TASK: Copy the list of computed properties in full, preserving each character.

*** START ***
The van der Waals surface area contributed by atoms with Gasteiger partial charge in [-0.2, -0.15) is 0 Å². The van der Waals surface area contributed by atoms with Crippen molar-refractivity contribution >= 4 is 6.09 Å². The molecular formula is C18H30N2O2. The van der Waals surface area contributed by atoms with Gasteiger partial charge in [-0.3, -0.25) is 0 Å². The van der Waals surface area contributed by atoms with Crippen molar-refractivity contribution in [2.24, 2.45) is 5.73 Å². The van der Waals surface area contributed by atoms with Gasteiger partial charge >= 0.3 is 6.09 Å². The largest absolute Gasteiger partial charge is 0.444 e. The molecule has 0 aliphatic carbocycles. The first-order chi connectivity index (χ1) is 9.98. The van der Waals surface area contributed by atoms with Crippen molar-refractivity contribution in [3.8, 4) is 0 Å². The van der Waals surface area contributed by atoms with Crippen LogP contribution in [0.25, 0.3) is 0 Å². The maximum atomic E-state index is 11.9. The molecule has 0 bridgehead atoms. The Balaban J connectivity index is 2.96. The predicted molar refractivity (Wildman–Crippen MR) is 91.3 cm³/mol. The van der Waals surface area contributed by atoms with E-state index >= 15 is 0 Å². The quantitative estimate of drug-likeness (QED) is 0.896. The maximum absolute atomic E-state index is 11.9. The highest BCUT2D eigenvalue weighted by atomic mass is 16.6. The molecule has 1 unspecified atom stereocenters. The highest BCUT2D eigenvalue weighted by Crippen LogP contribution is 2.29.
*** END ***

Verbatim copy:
The van der Waals surface area contributed by atoms with Gasteiger partial charge in [-0.2, -0.15) is 0 Å². The van der Waals surface area contributed by atoms with Crippen molar-refractivity contribution >= 4 is 6.09 Å². The molecular formula is C18H30N2O2. The van der Waals surface area contributed by atoms with Gasteiger partial charge in [-0.3, -0.25) is 0 Å². The van der Waals surface area contributed by atoms with Crippen molar-refractivity contribution in [2.24, 2.45) is 5.73 Å². The van der Waals surface area contributed by atoms with Gasteiger partial charge >= 0.3 is 6.09 Å². The largest absolute Gasteiger partial charge is 0.444 e. The molecule has 0 aliphatic carbocycles. The first-order chi connectivity index (χ1) is 9.98. The van der Waals surface area contributed by atoms with Crippen molar-refractivity contribution in [3.8, 4) is 0 Å². The van der Waals surface area contributed by atoms with Crippen LogP contribution in [0.25, 0.3) is 0 Å². The maximum atomic E-state index is 11.9. The molecule has 0 bridgehead atoms. The Balaban J connectivity index is 2.96. The predicted molar refractivity (Wildman–Crippen MR) is 91.3 cm³/mol. The van der Waals surface area contributed by atoms with E-state index >= 15 is 0 Å². The quantitative estimate of drug-likeness (QED) is 0.896. The maximum absolute atomic E-state index is 11.9. The highest BCUT2D eigenvalue weighted by atomic mass is 16.6. The molecule has 1 unspecified atom stereocenters. The highest BCUT2D eigenvalue weighted by Crippen LogP contribution is 2.29.